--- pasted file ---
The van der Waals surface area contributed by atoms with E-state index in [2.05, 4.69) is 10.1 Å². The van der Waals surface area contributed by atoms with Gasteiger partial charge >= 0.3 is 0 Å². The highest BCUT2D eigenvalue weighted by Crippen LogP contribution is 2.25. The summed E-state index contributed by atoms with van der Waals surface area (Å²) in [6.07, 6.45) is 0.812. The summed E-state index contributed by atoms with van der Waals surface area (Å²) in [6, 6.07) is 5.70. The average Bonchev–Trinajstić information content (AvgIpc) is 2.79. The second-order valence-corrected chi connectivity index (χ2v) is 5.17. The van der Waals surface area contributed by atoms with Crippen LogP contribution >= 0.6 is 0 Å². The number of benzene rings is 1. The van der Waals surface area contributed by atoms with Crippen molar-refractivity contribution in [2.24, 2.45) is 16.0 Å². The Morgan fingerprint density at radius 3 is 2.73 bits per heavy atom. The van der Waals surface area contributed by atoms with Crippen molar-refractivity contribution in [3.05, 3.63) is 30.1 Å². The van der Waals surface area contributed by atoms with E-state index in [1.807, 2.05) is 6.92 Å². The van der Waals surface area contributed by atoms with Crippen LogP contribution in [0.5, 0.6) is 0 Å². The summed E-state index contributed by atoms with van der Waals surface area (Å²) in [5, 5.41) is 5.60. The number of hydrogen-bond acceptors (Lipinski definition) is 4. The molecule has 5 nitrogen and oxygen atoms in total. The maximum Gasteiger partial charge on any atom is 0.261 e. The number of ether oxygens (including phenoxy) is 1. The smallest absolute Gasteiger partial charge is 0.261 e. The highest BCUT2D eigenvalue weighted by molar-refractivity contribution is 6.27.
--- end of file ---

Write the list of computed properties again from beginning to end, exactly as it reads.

The van der Waals surface area contributed by atoms with E-state index in [2.05, 4.69) is 10.1 Å². The van der Waals surface area contributed by atoms with Gasteiger partial charge >= 0.3 is 0 Å². The highest BCUT2D eigenvalue weighted by Crippen LogP contribution is 2.25. The summed E-state index contributed by atoms with van der Waals surface area (Å²) in [6.07, 6.45) is 0.812. The summed E-state index contributed by atoms with van der Waals surface area (Å²) in [6, 6.07) is 5.70. The average Bonchev–Trinajstić information content (AvgIpc) is 2.79. The second-order valence-corrected chi connectivity index (χ2v) is 5.17. The van der Waals surface area contributed by atoms with Crippen LogP contribution >= 0.6 is 0 Å². The number of benzene rings is 1. The van der Waals surface area contributed by atoms with Crippen molar-refractivity contribution in [2.24, 2.45) is 16.0 Å². The Morgan fingerprint density at radius 3 is 2.73 bits per heavy atom. The van der Waals surface area contributed by atoms with Crippen molar-refractivity contribution in [3.05, 3.63) is 30.1 Å². The van der Waals surface area contributed by atoms with E-state index in [1.807, 2.05) is 6.92 Å². The van der Waals surface area contributed by atoms with Crippen LogP contribution in [0.5, 0.6) is 0 Å². The summed E-state index contributed by atoms with van der Waals surface area (Å²) in [5, 5.41) is 5.60. The number of hydrogen-bond acceptors (Lipinski definition) is 4. The molecule has 5 nitrogen and oxygen atoms in total. The maximum Gasteiger partial charge on any atom is 0.261 e. The number of ether oxygens (including phenoxy) is 1. The smallest absolute Gasteiger partial charge is 0.261 e. The highest BCUT2D eigenvalue weighted by molar-refractivity contribution is 6.27.